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Her face – the soft curve of her cheek and long dark lashes of her veiled eyes – was overlaid with a mask of horror.
Elrond froze and only Celebrían’s firm grasp on his arm kept him seated in the present, where she and the three half-elves gathered in polite harmony beneath the dappled shade of a vast oak.
Inside the Lord of Imladris an elfling screamed as he and his brother were thrust away from her, with no more than a swift pat on the cheek and the feeling of her fingers bruising his shoulder while the sounds of battle grew closer. Her eyes were dark with fear for them, but the light of the Silmaril gleamed through the dark blue of the cloak at her throat.
‘I have long intended to journey to your tower,’ Celebrían said smoothly, ‘but for many years I was too frail to come so far – and then, no word of greeting came from you.’
‘We would not impose ourselves where we were not wanted,’ Eärendil pronounced proudly. ‘If you did not wish to meet us, then we would not insist.’
‘So many misunderstandings,’ his daughter-in-law sighed.
The guard had hesitated as the door to the Great Hall crashed open, but she had pushed him on, crying that he would not be able to hold them, that flight was the only possible hope for any of them. The passage had been dark, all sound muffled, with only the stifling closeness of the walls and a feeling of oppression. His face had been crushed in the rough wool of a cloak to smother his cries: for many long years he had been unable to endure the feel of cloth over his nose and cheeks.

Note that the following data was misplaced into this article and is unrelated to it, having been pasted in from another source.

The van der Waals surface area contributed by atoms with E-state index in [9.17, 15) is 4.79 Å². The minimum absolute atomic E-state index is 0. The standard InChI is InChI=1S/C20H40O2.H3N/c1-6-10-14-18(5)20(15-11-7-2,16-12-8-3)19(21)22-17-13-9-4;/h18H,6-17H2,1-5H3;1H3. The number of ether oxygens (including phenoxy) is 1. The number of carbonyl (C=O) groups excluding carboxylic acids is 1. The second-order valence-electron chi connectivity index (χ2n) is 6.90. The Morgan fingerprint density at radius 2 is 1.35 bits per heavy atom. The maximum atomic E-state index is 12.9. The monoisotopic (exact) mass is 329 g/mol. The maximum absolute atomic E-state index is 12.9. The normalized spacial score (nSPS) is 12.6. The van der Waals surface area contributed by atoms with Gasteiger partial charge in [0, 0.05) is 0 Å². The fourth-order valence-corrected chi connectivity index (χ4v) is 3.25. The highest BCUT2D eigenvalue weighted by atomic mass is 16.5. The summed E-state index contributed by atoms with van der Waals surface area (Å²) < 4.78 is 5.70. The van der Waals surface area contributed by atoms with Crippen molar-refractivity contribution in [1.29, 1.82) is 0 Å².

Elwing said nothing, but simply looked at him, her pale skin gleaming like pearl and her dark hair bound in heavy coils, before turning her attention to the crystal goblets and pouring the rich red wine.
They had emerged into a scene of such horror that his protests had been silenced instantly. Elves lay in ruined heaps, crumpled in corners beneath the feathery tamarisk, huddled in corners, sprawled across the sun-warmed cobbles – not warriors only, but ellyth and elflings too, their eyes empty as they stared at a sky that stared back at them in shock, and the stench of spilled blood choked him. The guard’s booted feet had echoed on the silent stone as they had run from the shelter of his adar’s house and followed Elwing to the cliff, where the crawling sea had beckoned them.